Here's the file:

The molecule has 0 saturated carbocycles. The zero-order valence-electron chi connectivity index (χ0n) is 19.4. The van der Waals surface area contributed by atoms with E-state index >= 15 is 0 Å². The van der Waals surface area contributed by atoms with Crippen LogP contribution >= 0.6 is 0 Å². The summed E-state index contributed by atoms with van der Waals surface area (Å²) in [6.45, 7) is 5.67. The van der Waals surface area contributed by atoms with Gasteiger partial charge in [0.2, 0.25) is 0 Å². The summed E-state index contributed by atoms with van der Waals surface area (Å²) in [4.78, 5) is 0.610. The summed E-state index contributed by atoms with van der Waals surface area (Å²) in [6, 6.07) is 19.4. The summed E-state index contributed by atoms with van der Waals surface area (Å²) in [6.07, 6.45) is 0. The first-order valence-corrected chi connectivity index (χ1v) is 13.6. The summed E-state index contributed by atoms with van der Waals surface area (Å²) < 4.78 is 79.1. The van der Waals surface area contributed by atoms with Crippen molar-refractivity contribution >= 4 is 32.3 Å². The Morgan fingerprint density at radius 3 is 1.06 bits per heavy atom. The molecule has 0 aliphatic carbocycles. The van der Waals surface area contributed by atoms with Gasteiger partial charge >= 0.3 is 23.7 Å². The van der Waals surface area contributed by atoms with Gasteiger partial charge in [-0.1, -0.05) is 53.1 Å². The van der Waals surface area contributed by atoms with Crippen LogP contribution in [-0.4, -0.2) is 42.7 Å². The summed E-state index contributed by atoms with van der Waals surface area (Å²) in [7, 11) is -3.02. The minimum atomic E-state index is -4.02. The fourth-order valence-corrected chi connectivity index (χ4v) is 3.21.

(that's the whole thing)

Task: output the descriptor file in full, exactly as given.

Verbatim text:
The molecule has 0 saturated carbocycles. The zero-order valence-electron chi connectivity index (χ0n) is 19.4. The van der Waals surface area contributed by atoms with E-state index >= 15 is 0 Å². The van der Waals surface area contributed by atoms with Crippen LogP contribution >= 0.6 is 0 Å². The summed E-state index contributed by atoms with van der Waals surface area (Å²) in [6.45, 7) is 5.67. The van der Waals surface area contributed by atoms with Gasteiger partial charge in [0.2, 0.25) is 0 Å². The summed E-state index contributed by atoms with van der Waals surface area (Å²) in [4.78, 5) is 0.610. The summed E-state index contributed by atoms with van der Waals surface area (Å²) in [6, 6.07) is 19.4. The summed E-state index contributed by atoms with van der Waals surface area (Å²) in [6.07, 6.45) is 0. The first-order valence-corrected chi connectivity index (χ1v) is 13.6. The summed E-state index contributed by atoms with van der Waals surface area (Å²) < 4.78 is 79.1. The van der Waals surface area contributed by atoms with Crippen molar-refractivity contribution >= 4 is 32.3 Å². The Morgan fingerprint density at radius 3 is 1.06 bits per heavy atom. The molecule has 0 aliphatic carbocycles. The van der Waals surface area contributed by atoms with Gasteiger partial charge >= 0.3 is 23.7 Å². The van der Waals surface area contributed by atoms with Gasteiger partial charge in [-0.1, -0.05) is 53.1 Å². The van der Waals surface area contributed by atoms with Crippen LogP contribution in [-0.4, -0.2) is 42.7 Å². The summed E-state index contributed by atoms with van der Waals surface area (Å²) in [7, 11) is -3.02. The minimum atomic E-state index is -4.02. The fourth-order valence-corrected chi connectivity index (χ4v) is 3.21.